In Paradise Lost, John Milton writes Lucifer’s fall from Grace as an epic tale, a battle between him and God. While it does a necessary job of dramatizing the narrative surrounding Lucifer-turned-Satan’s story, I don’t think it goes far enough. This is not necessarily a failing on Milton’s part, but rather it shows just how limited the scope through which he experienced life could extend. John Milton was a white man who lived in the mid-seventeenth century. The longer I sit with Lucifer’s story, and Milton’s poems, I begin to imagine that Lucifer’s story must be told from that of the perspective of little Black kids abused and abandoned by their fathers.
Most Biblical scholars point to the Book of Ezekiel as the foundational story behind the making, the rise, and the fall of Lucifer. This story, while brief, gives a clear indication of what life was like for Lucifer: a boy who becomes disillusioned of his compulsory reverence for his father, challenges his father and is exiled indefinitely. I don’t view this as a battle. I view this story as one with an unbalanced power dynamic, told by the person with assigned authority and credibility. When viewed in that regard, Lucifer becomes a relatable person with a story that’s not at all unique to him.
When I was just a kid, I remember having a love for my father that was unmatched. He and my mom had been divorced for quite some time. That story was always one that contained a lot of business I was not privy to at the time because it was business that belonged to “grown folks.” However, what I did know is that on those days where I got to spend time with him, I was most happy.
Waking up on Saturday mornings, the first thing I’d do was run up to hug him. I’d, next, find my way to the living room to start playing Mario Kart and SEGA’s Sonic the Hedgehog on the GameCube console. He or his then-wife would be in the kitchen making breakfast. I sat there on the floor, inhaling the smell of sausage while dodging the Banana Peel in Mario Kart or the Piranhas in Sonic.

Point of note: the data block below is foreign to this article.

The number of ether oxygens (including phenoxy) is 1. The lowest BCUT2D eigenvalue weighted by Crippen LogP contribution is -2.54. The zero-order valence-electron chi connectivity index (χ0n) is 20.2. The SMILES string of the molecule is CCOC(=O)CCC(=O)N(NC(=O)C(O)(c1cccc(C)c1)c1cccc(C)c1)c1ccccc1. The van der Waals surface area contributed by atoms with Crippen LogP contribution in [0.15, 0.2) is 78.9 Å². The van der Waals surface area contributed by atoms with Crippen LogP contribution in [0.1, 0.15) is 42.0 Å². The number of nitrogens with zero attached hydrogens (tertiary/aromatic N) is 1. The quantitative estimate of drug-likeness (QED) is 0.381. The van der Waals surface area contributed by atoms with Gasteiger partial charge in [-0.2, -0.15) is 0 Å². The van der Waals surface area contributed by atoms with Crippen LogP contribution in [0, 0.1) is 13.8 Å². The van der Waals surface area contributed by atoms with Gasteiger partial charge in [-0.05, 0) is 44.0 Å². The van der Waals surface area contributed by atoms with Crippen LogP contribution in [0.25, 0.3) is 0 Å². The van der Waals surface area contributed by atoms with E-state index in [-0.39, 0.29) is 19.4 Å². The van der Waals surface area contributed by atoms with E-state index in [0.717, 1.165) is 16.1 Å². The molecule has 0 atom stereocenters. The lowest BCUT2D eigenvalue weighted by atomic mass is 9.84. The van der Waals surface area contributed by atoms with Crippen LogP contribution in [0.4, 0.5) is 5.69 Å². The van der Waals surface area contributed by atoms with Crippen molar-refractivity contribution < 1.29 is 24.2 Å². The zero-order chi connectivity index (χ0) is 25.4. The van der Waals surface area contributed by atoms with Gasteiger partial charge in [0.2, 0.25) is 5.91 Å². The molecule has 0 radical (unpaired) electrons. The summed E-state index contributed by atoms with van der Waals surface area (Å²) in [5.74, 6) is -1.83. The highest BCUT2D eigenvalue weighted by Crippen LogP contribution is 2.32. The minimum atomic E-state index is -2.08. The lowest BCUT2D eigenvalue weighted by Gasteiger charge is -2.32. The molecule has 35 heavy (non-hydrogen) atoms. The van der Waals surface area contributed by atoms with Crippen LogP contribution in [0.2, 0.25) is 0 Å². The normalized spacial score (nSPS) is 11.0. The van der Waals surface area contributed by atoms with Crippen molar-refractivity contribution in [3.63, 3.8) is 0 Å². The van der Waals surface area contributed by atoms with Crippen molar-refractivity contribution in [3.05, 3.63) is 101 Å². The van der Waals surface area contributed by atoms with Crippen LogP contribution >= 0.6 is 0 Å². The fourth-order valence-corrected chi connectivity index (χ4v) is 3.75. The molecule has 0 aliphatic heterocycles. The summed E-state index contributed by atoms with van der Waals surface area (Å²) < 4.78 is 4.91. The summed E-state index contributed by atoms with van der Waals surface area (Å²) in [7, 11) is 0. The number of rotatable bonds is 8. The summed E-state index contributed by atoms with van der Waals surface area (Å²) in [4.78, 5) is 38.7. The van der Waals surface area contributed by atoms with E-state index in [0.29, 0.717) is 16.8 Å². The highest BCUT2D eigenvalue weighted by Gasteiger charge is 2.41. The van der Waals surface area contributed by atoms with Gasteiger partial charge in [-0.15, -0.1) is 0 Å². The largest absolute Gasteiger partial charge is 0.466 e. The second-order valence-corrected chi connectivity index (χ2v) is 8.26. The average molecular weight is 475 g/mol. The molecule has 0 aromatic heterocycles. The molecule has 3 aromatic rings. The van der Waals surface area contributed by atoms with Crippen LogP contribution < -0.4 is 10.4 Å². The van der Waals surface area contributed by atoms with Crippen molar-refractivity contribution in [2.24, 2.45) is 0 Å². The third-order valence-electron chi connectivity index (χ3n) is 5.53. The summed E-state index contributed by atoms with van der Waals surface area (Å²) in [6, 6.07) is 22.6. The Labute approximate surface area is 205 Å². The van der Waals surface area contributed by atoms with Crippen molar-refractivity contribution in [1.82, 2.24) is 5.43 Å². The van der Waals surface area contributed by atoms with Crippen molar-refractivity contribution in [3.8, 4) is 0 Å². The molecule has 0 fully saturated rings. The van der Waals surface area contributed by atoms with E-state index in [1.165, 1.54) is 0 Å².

I remember those moments he would pick me up from my mom’s house, and we’d just drive. Sometimes we found ourselves at a restaurant, other times we found ourselves fishing. We would take the fish, the crabs, and the shrimp we caught back home and he would stand outside in his tank top, with his towel thrown over his shoulder, his shorts, and his sandals—we always referred to them as “Jesus Sandals.” That was my dad, for whom I had a deep love and reverence. We had a relationship until we didn’t. I loved and knew him until I no longer knew him to love him. He had abandoned me; abandoned me for his wife, for his other children, for all reasons that did not matter to me because all I knew is that he had gone.
Then there was my stepfather. Since I was 4, I’d known him. He was my baseball and basketball coach. If he could have been, he would have coached every other sport I played. He was my barber. He was my mom’s boyfriend who eventually became her husband. He was tough, but also gentle. He cared for my mom and all of us in a wonderful way. His words, followed by his actions, assured and reassured us that we would know no pain.
We would take random, fun road trips. He would help us with our homework—albeit, he was a coach in those moments, too, rather than a teacher or tutor. He kept us active in church. And while I am no longer a Christian, and thus, do not measure a man’s goodness by his role in church, I do find it good that he provided us with routine, discipline, and some sort of spirituality. But then, I grew distant from boyhood and proceeded into my teenage years. Much like my biological father, my stepfather abandoned me; except he did not leave our lives physically, he just was no longer present mentally.
With my teenage years, like all other teenagers going through puberty, I’d developed my own sense of self which was often accompanied by an attitude and an ego. I knew what I believed even when I didn’t. I knew what I wanted, even when I didn’t. I knew what I felt. Even when I didn’t. I read a lot and challenged the teachings of my elders even more. Since my twin brother and I were the first teens my stepfather would have been raising, I believe he was unsure of how to respond to being challenged by what felt like his own offspring. So though he never kicked us out of our home, he still abandoned us.